That is better than throwing it in a landfill or burning it, but short-circuits the utopian vision of a circular economy where we materials are in some infinite loop of reuse, saving on the greenhouse gas-heavy extraction and production process.

Plastic and Climate Change

Plastic is not just a trash problem. The production of plastic emits significant amounts of greenhouse gases into the atmosphere.

If recycling convinces people that plastics are somehow a sustainable material, this certainly can be considered one of the negative impacts of recycling.

The CIEL report highlights that in 2019 the production and burning of plastic emitted the equivalent of 189 large coal power plants. Unfortunately, if trends continue (and they are), those numbers will only get worse.

The amount of plastic produced each year is growing rapidly, estimated to grow by almost 4% a year for the next decade. CIEL estimates that by 2030, the cradle-to-grave emissions will represent the equivalent of 277 five-hundred-megawatt coal plants.

The Good News: Other Materials Get Recycled

Ok, don’t jump off that ledge just yet! The good news is other materials, besides plastic, do get recycled at pretty high rates. Aluminum and metal is recycled at high rates and according to the SPC, the demand is so high for used aluminum cans we actually import them from other countries.

Those beer cans you buy likely already include a good amount of recycled material, up to 70% of the material. Manufacturing recycled aluminum requires 95% less energy and produces 95% fewer greenhouse gas emissions than manufacturing virgin aluminum. Unfortunately, the EPA estimates that only about half of America’s aluminum cans actually get recycled. So keep recycling those cans!

Also recycling paper definitely saves energy, saves water, and reduces greenhouse emissions.  Recycling one ton of paper saves enough energy to power the average home for six months and 7,000 gallons of water (that would fill up my 50 gallon rain barrel every day for around five months!) 

Recycling paper avoids placing paper in landfills, where it produces methane, a highly potent greenhouse gas up to 34 times more powerful than carbon dioxide.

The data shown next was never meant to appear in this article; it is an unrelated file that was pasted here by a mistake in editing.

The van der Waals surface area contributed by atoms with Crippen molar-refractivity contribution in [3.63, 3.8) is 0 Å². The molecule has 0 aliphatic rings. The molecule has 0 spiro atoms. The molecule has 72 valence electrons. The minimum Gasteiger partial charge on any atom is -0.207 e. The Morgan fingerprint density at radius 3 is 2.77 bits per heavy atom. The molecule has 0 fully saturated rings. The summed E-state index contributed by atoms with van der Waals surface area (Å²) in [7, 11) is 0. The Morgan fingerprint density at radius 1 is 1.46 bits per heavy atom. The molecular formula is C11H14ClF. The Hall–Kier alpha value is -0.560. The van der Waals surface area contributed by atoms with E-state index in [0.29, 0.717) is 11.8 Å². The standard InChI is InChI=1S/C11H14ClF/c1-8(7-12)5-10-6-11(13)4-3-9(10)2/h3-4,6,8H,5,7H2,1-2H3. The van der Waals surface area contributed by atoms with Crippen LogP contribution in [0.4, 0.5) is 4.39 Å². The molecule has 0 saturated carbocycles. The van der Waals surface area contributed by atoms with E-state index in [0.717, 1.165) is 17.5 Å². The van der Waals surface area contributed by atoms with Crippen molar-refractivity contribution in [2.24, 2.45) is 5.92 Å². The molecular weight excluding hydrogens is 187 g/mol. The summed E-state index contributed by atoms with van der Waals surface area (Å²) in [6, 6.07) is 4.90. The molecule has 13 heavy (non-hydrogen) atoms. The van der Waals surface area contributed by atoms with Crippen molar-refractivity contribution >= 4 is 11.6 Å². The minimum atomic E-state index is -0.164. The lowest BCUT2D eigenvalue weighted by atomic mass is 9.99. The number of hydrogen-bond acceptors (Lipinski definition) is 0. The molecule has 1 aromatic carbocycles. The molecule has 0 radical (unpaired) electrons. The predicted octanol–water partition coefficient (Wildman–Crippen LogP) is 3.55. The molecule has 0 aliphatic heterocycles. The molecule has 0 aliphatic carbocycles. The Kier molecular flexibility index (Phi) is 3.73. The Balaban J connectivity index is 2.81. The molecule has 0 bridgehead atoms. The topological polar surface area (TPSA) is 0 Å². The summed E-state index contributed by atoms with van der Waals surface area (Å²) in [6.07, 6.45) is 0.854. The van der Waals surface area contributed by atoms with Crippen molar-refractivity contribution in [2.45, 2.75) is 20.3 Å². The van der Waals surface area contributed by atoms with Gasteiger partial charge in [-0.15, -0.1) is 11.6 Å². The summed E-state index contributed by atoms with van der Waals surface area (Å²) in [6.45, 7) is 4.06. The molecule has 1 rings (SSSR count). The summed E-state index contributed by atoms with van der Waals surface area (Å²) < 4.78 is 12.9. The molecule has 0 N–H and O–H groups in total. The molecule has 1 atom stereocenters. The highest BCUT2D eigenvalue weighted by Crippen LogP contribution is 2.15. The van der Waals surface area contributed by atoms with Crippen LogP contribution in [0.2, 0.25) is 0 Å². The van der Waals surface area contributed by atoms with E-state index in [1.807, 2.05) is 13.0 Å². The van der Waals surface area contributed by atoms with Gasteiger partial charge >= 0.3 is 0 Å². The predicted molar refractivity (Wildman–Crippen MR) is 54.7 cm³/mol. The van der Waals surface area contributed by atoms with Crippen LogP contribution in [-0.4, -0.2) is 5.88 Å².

According to the EPA, paper is the largest (in terms of weight but excluding steel) type of material being recycled in the US.  In terms of the percent of paper that actually gets recycled is relatively high (when compared to other materials like plastic).  Sixty to seventy percent of paper entering the recycling stream is recycled.

Don’t Stop Recycling Plastic

After hundreds of words about why recycling plastic doesn’t work, I am very nervous about a reader coming to the wrong conclusion. Though there are some negative impacts of recycling, there are definite positive effects of recycling too.

Just because a large percentage of plastic does not get recycled, does not mean you should stop recycling (don’t listen to Lisa Simpson!).

My kids only listen to my directions 50% of the time (at best), but I am not going to stop telling them to brush their teeth. Don’t give up on recycling, it is good for the environment!

Once plastic waste is created, the overwhelming best option for it is to be recycled. You have 3 choices – bury it (in a landfill), burn it, or recycle it. Guess which is best for the environment?

Using recycled plastic material in a new product is far superior than virgin plastics. Even though a very small percentage of plastic is recycled, CIEL estimates that the plastic that does get recycled reduces significant amounts of greenhouse gas.

Reducing emissions is one of the most important positive effects of recycling given our climate crisis.

There are many companies out there using recycled materials in their products, including shoes, paper products, compost bins, and rain barrels.

For instance, recycled plastic amounted to the equivalent of removing 670,000 cars from the road in 2014, according to a EPA estimate. Also, virgin plastic material is almost four times more greenhouse gas intensive than recycled plastic.

In Defense of a Guilty Conscience or “Green Guilt”

So maybe that guilt that corporations have stoked with crying Italian Americans posing as Native Americans ain’t so bad. You should feel a twinge of green guilt if you’re using single-use plastics everyday.

Similar to the concept of anger as a productive emotion if it motivates you to work for justice, same thing with a little bit of guilt. If it drives you to change your behaviors in positive ways, it ain’t so bad. 

But if the green guilt train makes its final stop at the recycling can, it is not enough and you are wasting precious mental energy if you obsess over recycling to the exclusion of broader issues (ok, I admit it, this might be a case of the kettle calling the pot black).

So yes, stop buying single-use plastics, bring your own bags to the grocery store and your own cup to the coffee shop, try to support companies using recycled material, and all the other simple tweaks to your daily routine to reduce the demand for virgin plastics.

But if you really want to change things for the better, expand your circle of concern beyond what goes in your recycling can. Engaging in activism, voting for environmentally progressive candidates, supporting legislation that addresses climate change, and getting smart on the issues – those are the types of activities that will bring about change in our world.